Ireland Global Summit 264

Never. That’s the best time to ask God a question for which you truly do not want answer. As my husband often says, the second Tuesday of next week…

So why would anyone in their right mind, when browsing innocently through the blog of a new friend, upon seeing the post do you need a zebra coat to feel content, investigate this?

Of course, I don’t need  a zebra coat to feel content. I feel fine. I’m content.

I am.

I don’t need anything to feel content. Well…except maybe, just…you know a few things. Like a warm bed, and food, and…and…my make-up, and Chi straightener…and…wait a minute! Those are just basic necessities, right? I mean it’s not like I should give those up. I mean how crazy would it be to give up basic things like, um say…clothes.

Like, maybe a 365 day challenge to not buy any clothes for a year. Did she say a YEAR? because, you know, a year is long time. A whole lot could happen in a year! I might need clothes. New clothes. Or at least, new to me clothes. Does underwear count? What about shoes, or worse…purses! Gasp! 

Oh my goodness, how would one survive such terror? How? It’s so…taboo. And I’ll admit, when I first saw it I steered away. Oh yes I did mam. Right away. There will no conviction happenin’ here. No siree Bob. This girl happens to like clothes, and she is staying as far away from that challenge as possible.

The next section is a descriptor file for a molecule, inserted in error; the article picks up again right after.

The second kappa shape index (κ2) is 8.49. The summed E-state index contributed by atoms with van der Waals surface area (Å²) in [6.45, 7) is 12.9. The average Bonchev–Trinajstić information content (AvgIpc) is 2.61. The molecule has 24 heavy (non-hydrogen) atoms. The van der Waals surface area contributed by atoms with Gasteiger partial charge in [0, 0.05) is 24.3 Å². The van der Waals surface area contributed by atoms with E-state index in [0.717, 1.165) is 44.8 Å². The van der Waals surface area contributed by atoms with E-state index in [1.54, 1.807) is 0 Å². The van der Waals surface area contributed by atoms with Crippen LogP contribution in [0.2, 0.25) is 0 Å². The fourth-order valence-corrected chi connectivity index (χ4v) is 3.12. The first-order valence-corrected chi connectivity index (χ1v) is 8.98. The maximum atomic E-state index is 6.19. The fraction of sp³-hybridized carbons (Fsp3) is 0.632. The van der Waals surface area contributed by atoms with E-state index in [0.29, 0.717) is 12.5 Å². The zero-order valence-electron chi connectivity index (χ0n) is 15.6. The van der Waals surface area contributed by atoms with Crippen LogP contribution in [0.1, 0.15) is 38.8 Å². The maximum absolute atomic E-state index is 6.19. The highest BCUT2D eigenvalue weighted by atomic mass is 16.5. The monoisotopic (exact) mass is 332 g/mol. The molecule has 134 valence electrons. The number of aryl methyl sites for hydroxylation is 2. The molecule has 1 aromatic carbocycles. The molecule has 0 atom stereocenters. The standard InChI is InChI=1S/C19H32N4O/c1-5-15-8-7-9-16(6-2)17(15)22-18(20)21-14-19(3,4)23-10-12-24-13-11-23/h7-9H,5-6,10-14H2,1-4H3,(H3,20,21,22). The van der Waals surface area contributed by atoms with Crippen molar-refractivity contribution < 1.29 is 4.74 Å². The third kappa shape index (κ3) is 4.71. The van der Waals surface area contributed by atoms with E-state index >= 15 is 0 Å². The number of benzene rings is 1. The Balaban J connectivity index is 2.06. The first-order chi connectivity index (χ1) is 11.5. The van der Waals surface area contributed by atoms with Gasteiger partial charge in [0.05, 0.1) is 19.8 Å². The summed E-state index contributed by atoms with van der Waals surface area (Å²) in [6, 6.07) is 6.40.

But God said no. Go read that post, he said. Look at the Zebra coat Pamela Hodges passed over, (with a purple lining no less!!!) and at a Goodwill so you know it was affordable. She didn’t need it to feel content. Aren’t you content He said. Hmmm?

So back I clicked, and I did read on. And then I did a very dumb thing, I even told her I would pray and ask God if I should join her! Yes! I know!? I am, in fact, CRAZY. Mostly because I was already about 500% sure I knew exactly what God would say (again, did I  mention I was thinking irrationally…don’t ever assume to know Gods thoughts. Just don’t. Trust me on this. Please…)

And also, as an aside, don’t ever out loud say you’re gonna pray about something, especially if you *think* you already know what God will say. No, really. I mean that. Cause here’s the thing, God does not require your direct inquisition for His spirit to move. Nope, nope, nope. (And here I insert the most heartfelt LOL. ever.) He will often tell you what He thinks even if you don’t ask.

And because God loves me, when I opened my devotional book the next morning this is what I found…